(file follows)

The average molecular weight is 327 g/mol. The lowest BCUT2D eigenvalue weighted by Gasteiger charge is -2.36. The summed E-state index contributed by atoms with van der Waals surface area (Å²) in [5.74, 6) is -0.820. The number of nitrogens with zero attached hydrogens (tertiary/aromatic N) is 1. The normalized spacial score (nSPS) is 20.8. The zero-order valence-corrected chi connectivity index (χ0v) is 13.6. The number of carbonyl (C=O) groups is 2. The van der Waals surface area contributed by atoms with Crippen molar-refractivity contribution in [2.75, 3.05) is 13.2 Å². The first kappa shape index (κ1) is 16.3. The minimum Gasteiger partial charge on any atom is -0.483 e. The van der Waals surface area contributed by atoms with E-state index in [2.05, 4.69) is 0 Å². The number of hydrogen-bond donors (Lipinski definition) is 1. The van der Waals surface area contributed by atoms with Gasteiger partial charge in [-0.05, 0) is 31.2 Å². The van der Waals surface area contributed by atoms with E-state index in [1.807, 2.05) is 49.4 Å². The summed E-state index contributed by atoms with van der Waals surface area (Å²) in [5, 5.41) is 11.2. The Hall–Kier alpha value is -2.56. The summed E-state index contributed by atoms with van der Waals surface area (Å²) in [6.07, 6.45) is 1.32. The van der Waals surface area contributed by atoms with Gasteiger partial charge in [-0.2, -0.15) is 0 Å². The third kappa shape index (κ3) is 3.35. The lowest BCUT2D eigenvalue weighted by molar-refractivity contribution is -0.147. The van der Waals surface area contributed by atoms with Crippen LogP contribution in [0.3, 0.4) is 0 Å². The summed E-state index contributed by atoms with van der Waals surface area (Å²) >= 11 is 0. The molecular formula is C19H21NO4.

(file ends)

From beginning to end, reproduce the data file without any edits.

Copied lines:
The average molecular weight is 327 g/mol. The lowest BCUT2D eigenvalue weighted by Gasteiger charge is -2.36. The summed E-state index contributed by atoms with van der Waals surface area (Å²) in [5.74, 6) is -0.820. The number of nitrogens with zero attached hydrogens (tertiary/aromatic N) is 1. The normalized spacial score (nSPS) is 20.8. The zero-order valence-corrected chi connectivity index (χ0v) is 13.6. The number of carbonyl (C=O) groups is 2. The van der Waals surface area contributed by atoms with Crippen molar-refractivity contribution in [2.75, 3.05) is 13.2 Å². The first kappa shape index (κ1) is 16.3. The minimum Gasteiger partial charge on any atom is -0.483 e. The van der Waals surface area contributed by atoms with E-state index in [2.05, 4.69) is 0 Å². The number of hydrogen-bond donors (Lipinski definition) is 1. The van der Waals surface area contributed by atoms with Gasteiger partial charge in [-0.05, 0) is 31.2 Å². The van der Waals surface area contributed by atoms with E-state index in [1.807, 2.05) is 49.4 Å². The summed E-state index contributed by atoms with van der Waals surface area (Å²) in [5, 5.41) is 11.2. The Hall–Kier alpha value is -2.56. The summed E-state index contributed by atoms with van der Waals surface area (Å²) in [6.07, 6.45) is 1.32. The van der Waals surface area contributed by atoms with Gasteiger partial charge in [-0.2, -0.15) is 0 Å². The third kappa shape index (κ3) is 3.35. The lowest BCUT2D eigenvalue weighted by molar-refractivity contribution is -0.147. The van der Waals surface area contributed by atoms with Crippen LogP contribution in [0.3, 0.4) is 0 Å². The summed E-state index contributed by atoms with van der Waals surface area (Å²) >= 11 is 0. The molecular formula is C19H21NO4.